Botox May Ease Facial Pain
Benefits Lasted for 60 Days in Small Study
WebMD News Archive
Oct. 24, 2005 -- A shot of Botox may ease a type of facial pain called
trigeminal neuralgia, doctors report.
Trigeminal neuralgia is also called "tic doulourex." It's marked by
intense, stabbing facial pain.
Botox contains a tiny dose of the botulinum-A toxin. Besides its cosmetic
uses against wrinkles, and temporomandibular joint syndrome (TMJ) pain.
The new Botox study was short and small. It included 13 trigeminal neuralgia
patients in Brazil.
The results justify a bigger, longer trial, write the researchers. They
included E.J. Piovesan, MD, a neurologist at the Hospital de Clinicas da
Universidade Federal do Parana in Curitiba, Panama.
The study appears in Neurology.
Before Botox, all patients reported severe facial pain from their trigeminal
neuralgia. Then, they got one Botox treatment targeting the affected facial
Facial pain eased in all 13 patients over the next 60 days, the researchers
Ten days after Botox treatment, patients' reports showed a significant drop
in facial pain. Twenty days after treatment, patients were "almost symptom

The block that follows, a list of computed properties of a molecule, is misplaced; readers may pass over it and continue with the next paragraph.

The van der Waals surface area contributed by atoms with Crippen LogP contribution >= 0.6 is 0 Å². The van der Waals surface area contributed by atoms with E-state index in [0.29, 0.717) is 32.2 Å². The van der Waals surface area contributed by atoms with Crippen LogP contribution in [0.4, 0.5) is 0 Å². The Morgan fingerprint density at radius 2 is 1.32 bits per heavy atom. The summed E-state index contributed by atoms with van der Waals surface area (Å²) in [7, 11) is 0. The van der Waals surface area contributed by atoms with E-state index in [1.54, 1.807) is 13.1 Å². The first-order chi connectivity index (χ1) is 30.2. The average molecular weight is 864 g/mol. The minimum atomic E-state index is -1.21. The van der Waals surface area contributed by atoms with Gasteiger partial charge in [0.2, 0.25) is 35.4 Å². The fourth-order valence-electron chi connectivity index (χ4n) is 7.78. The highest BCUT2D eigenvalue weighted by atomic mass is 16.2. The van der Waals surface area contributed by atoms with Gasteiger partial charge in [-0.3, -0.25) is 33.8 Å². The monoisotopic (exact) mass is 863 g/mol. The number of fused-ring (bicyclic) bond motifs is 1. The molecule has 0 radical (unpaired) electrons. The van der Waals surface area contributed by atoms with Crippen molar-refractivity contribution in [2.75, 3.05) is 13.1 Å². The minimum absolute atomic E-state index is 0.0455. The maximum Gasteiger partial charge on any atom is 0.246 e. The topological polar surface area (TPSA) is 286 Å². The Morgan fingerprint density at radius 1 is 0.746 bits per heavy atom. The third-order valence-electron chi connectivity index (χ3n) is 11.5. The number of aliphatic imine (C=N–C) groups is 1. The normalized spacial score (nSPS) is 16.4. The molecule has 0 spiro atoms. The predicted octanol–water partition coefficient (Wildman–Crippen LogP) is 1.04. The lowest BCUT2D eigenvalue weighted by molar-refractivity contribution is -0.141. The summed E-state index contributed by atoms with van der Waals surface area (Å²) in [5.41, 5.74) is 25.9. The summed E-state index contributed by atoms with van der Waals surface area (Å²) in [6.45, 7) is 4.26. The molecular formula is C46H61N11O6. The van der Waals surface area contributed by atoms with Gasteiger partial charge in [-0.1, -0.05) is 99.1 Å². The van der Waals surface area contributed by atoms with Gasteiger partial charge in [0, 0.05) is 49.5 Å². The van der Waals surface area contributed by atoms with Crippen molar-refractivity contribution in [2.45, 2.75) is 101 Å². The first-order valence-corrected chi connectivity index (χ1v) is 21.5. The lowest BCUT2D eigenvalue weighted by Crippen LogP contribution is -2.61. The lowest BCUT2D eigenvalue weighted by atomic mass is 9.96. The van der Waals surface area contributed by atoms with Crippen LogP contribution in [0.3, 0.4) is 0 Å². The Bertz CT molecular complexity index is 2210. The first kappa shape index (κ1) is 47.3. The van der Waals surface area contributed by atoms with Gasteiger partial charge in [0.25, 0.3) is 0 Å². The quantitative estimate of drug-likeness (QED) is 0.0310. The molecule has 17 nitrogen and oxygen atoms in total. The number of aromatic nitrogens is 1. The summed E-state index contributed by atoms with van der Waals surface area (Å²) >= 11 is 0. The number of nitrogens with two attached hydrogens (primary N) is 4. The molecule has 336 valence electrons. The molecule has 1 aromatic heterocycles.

free," write the researchers.
Pain intensity dropped, and all patients curbed their use of preventive
medications for their facial pain.
Four patients quit using those medications. The other patients cut their use
of medications for facial pain by more than half, the study shows.
Botox didn't seem to have any bad interactions with those other medicines.
It also didn't appear to make those drugs more effective, the researchers
Two Months of Relief
The effects of Botox on facial pain lasted for 60 days. That's when the
How much longer might the benefits have lasted? The researchers don't
"Our patients should have been followed for a longer period of time, so
that the precise duration of the effects of [Botox] could be determined,"
write Piovesan and colleagues.